On March 7, we reported that a massive Dofoil campaign attempted to install malicious cryptocurrency miners on hundreds of thousands of computers. Windows Defender Antivirus, with its behavior monitoring, machine learning technologies, and layered approach to security detected and blocked the attack within milliseconds. Windows 10 S, a special configuration of Windows 10 providing Microsoft-verified security, was not vulnerable to this attack.

Immediately upon discovering the attack, we looked into the source of the huge volume of infection attempts. Traditionally, Dofoil (also known as Smoke Loader) is distributed in multiple ways, including spam email and exploit kits. In the outbreak, which began in March 6, a pattern stood out: most of the malicious files were written by a process called mediaget.exe.


This process is related to MediaGet, a BitTorrent client that we classify as potentially unwanted application (PUA). MediaGet is often used by people looking to download programs or media from websites with dubious reputation. Downloading through peer-to-peer file-sharing apps like this can increase the risk of downloading malware.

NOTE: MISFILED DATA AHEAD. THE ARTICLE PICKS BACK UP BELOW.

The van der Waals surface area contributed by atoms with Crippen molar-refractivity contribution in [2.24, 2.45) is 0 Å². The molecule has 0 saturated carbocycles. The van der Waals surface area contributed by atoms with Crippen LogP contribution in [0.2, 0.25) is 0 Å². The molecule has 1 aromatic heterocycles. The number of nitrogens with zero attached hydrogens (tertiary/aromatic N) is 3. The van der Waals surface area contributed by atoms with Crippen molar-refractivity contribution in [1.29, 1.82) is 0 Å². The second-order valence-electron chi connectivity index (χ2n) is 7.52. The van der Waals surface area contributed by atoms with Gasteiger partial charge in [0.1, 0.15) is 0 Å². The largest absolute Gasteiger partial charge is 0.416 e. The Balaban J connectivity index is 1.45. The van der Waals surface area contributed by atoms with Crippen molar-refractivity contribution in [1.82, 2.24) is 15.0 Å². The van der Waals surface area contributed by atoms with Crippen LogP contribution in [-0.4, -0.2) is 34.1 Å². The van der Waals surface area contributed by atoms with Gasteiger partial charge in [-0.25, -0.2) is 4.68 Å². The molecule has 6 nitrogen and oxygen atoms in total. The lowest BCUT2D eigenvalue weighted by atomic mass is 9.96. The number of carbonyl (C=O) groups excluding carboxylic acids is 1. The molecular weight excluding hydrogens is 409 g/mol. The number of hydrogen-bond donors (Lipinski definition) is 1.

During the outbreak, however, Dofoil didn’t seem to be coming from torrent downloads. We didn’t see similar patterns in other file-sharing apps. The process mediaget.exe always wrote the Dofoil samples to the %TEMP% folder using the file name my.dat. The most common source of infection was the file %LOCALAPPDATA%\MediaGet2\mediaget.exe (SHA-1: 3e0ccd9fa0a5c40c2abb40ed6730556e3d36af3c).

Tracing the infection timeline

Our continued investigation on the Dofoil outbreak revealed that the March 6 campaign was a carefully planned attack with initial groundwork dating back to mid-February. To set the stage for the outbreak, attackers performed an update poisoning campaign that installed a trojanized version of MediaGet on computers. The following timeline shows the major events related to the Dofoil outbreak.


Figure 1. MediaGet-related malware outbreak timeline (all dates in UTC).

MediaGet update poisoning

The update poisoning campaign that eventually led to the outbreak is described in the following diagram. A signed mediaget.exe downloads an update.exe program and runs it on the machine to install a new mediaget.exe. The new mediaget.exe program has the same functionality as the original but with additional backdoor capability.


Figure 2. Update poisoning flow